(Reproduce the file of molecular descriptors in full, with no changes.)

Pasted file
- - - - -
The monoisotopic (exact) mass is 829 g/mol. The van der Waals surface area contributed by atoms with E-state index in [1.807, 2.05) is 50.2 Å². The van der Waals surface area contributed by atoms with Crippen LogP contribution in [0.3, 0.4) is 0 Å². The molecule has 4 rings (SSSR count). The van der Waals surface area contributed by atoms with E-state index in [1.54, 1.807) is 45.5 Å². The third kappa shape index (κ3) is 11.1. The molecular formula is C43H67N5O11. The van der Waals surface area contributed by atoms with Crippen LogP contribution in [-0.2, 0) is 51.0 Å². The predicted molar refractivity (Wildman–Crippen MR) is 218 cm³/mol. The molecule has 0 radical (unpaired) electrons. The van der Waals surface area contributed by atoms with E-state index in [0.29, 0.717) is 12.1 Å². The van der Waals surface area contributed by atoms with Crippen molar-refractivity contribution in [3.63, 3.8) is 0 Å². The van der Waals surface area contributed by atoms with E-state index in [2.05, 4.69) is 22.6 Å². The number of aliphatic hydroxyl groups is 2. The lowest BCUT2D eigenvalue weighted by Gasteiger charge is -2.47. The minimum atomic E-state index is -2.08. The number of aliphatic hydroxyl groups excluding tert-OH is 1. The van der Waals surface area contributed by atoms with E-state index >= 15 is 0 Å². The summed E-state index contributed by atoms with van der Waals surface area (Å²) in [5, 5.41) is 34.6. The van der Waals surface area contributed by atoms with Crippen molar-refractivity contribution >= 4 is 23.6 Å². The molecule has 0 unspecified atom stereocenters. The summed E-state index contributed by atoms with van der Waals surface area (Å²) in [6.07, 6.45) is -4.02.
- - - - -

The monoisotopic (exact) mass is 829 g/mol. The van der Waals surface area contributed by atoms with E-state index in [1.807, 2.05) is 50.2 Å². The van der Waals surface area contributed by atoms with Crippen LogP contribution in [0.3, 0.4) is 0 Å². The molecule has 4 rings (SSSR count). The van der Waals surface area contributed by atoms with E-state index in [1.54, 1.807) is 45.5 Å². The third kappa shape index (κ3) is 11.1. The molecular formula is C43H67N5O11. The van der Waals surface area contributed by atoms with Crippen LogP contribution in [-0.2, 0) is 51.0 Å². The predicted molar refractivity (Wildman–Crippen MR) is 218 cm³/mol. The molecule has 0 radical (unpaired) electrons. The van der Waals surface area contributed by atoms with E-state index in [0.29, 0.717) is 12.1 Å². The van der Waals surface area contributed by atoms with Crippen molar-refractivity contribution in [3.63, 3.8) is 0 Å². The van der Waals surface area contributed by atoms with E-state index in [2.05, 4.69) is 22.6 Å². The number of aliphatic hydroxyl groups is 2. The lowest BCUT2D eigenvalue weighted by Gasteiger charge is -2.47. The minimum atomic E-state index is -2.08. The number of aliphatic hydroxyl groups excluding tert-OH is 1. The van der Waals surface area contributed by atoms with E-state index >= 15 is 0 Å². The summed E-state index contributed by atoms with van der Waals surface area (Å²) in [5, 5.41) is 34.6. The van der Waals surface area contributed by atoms with Crippen molar-refractivity contribution >= 4 is 23.6 Å². The molecule has 0 unspecified atom stereocenters. The summed E-state index contributed by atoms with van der Waals surface area (Å²) in [6.07, 6.45) is -4.02.